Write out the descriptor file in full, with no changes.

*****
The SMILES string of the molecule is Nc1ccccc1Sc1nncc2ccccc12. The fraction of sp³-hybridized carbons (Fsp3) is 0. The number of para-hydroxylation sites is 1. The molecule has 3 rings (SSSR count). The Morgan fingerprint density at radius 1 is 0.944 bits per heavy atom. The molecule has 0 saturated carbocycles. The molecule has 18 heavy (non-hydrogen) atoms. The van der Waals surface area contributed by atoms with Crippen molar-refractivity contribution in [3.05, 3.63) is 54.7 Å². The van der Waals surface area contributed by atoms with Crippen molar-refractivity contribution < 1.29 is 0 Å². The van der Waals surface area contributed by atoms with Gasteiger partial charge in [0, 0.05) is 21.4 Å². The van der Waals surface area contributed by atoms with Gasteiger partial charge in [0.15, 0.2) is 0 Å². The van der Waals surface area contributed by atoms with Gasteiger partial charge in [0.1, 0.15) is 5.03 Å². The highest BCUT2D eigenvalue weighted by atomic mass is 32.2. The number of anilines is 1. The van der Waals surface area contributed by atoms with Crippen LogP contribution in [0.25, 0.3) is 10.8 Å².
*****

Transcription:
The SMILES string of the molecule is Nc1ccccc1Sc1nncc2ccccc12. The fraction of sp³-hybridized carbons (Fsp3) is 0. The number of para-hydroxylation sites is 1. The molecule has 3 rings (SSSR count). The Morgan fingerprint density at radius 1 is 0.944 bits per heavy atom. The molecule has 0 saturated carbocycles. The molecule has 18 heavy (non-hydrogen) atoms. The van der Waals surface area contributed by atoms with Crippen molar-refractivity contribution in [3.05, 3.63) is 54.7 Å². The van der Waals surface area contributed by atoms with Crippen molar-refractivity contribution < 1.29 is 0 Å². The van der Waals surface area contributed by atoms with Gasteiger partial charge in [0, 0.05) is 21.4 Å². The van der Waals surface area contributed by atoms with Gasteiger partial charge in [0.15, 0.2) is 0 Å². The van der Waals surface area contributed by atoms with Gasteiger partial charge in [0.1, 0.15) is 5.03 Å². The highest BCUT2D eigenvalue weighted by atomic mass is 32.2. The number of anilines is 1. The van der Waals surface area contributed by atoms with Crippen LogP contribution in [0.25, 0.3) is 10.8 Å².